An astronomer has found four stars in a tight orbit that might help unlock secrets of how stars evolve. The system is BD -22 5866, and astronomers thought it was one star.
Evgenya Shkolnik: I’ve looked at many, many spectra in my career, and I’ve never seen anything like this before, and I thought, wow, this is really neat.
That’s Evgenya Shkolnik at the University of Hawaii. She found there are four stars here whose very fast mutual orbit carries them no farther from each other than Jupiter is from our sun.
Evgenya Shkolnik: The tightest binary sytems are orbiting about 133 kilometers per second, which equals about 300,000 miles per hour. So it’s very fast, and that would get you from Honolulu to New York in less than a minute.
Some binary stars take thousands of years to orbit each other. But astronomers can watch this whole system go around in less than a decade. That means they can use mathematics and physics to pin down properties of the stars.
Evgenya Shkolnik: We can spend a lot of time at the telescope analyzing the entire system in many different techniques, and that would give us the true masses and the true inclinations of each of the orbits, and the true periods and distances between the stars. So if we can completely characterize the system, then we can plug those into the evolutionary models and figure out where the evolutionary models are wrong or right.
This four-star system is located 166 light-years away.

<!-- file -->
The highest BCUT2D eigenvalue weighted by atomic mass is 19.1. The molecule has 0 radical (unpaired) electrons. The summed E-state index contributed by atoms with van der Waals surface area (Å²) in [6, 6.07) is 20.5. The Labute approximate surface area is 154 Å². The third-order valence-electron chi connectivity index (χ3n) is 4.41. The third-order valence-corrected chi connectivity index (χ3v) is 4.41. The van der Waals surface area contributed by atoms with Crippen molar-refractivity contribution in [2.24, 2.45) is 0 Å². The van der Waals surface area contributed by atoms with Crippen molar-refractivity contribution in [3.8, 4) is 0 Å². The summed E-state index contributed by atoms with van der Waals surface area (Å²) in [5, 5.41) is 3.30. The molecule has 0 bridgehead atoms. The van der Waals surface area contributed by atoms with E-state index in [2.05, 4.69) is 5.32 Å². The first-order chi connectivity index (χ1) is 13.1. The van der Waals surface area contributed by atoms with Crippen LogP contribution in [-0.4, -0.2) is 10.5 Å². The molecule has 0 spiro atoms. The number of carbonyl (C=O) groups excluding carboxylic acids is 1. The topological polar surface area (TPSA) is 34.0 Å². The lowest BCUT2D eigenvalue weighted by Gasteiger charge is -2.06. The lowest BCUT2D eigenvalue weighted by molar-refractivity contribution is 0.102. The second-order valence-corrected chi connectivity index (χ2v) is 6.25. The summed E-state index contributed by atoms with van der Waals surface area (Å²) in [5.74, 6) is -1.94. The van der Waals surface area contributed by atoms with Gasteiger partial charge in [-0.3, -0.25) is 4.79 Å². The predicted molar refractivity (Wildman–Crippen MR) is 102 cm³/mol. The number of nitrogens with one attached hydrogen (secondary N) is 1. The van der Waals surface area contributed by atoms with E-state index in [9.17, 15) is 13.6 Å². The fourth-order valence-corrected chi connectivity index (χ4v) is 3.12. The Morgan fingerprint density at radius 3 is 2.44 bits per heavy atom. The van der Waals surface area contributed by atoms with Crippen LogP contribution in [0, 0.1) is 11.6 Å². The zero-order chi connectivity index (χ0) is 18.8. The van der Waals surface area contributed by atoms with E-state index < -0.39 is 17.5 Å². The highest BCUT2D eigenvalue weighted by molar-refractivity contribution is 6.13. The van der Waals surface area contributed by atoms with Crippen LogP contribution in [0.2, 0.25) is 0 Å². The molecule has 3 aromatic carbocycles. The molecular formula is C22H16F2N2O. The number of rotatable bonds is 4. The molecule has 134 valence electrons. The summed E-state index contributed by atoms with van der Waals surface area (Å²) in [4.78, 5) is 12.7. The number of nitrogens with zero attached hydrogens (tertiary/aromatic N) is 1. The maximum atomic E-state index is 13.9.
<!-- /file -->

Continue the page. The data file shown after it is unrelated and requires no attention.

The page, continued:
Astronomers are describing this four-star system as having the shape of a ‘dumbbell.’ The whole dumbbell spins around and returns to its original position in nine years. Jupiter, in a similar orbit around the sun, needs nearly 12 years to complete an orbit.
While groupings of stars moving around each other are fairly common, only 1 in 2,000 consists of so many stars in such a relatively small space, according to Shkolnik.
Evgenya Shkolnik: In astronomy, when we look at a star, just one star, it’s very hard to determine its mass. Surprisingly hard. So we really don’t know the masses of single stars all that well. However, if you have a binary system, two stars moving around each other, we can use the laws of gravity to stars determining what their masses are.
An alternate catalog name for this system is NLTT 53279.
Our thanks to:
NASA Astrobiology Institute
Institute for Astronomy
University of Hawaii at Manoa
Deborah Byrd created the EarthSky radio series in 1991 and founded EarthSky.org in 1994. Today, she serves as Editor-in-Chief of this website. She has won a galaxy of awards from the broadcasting and science communities, including having an asteroid named 3505 Byrd in her honor. A science communicator and educator since 1976, Byrd believes in science as a force for good in the world and a vital tool for the 21st century. "Being an EarthSky editor is like hosting a big global party for cool nature-lovers," she says.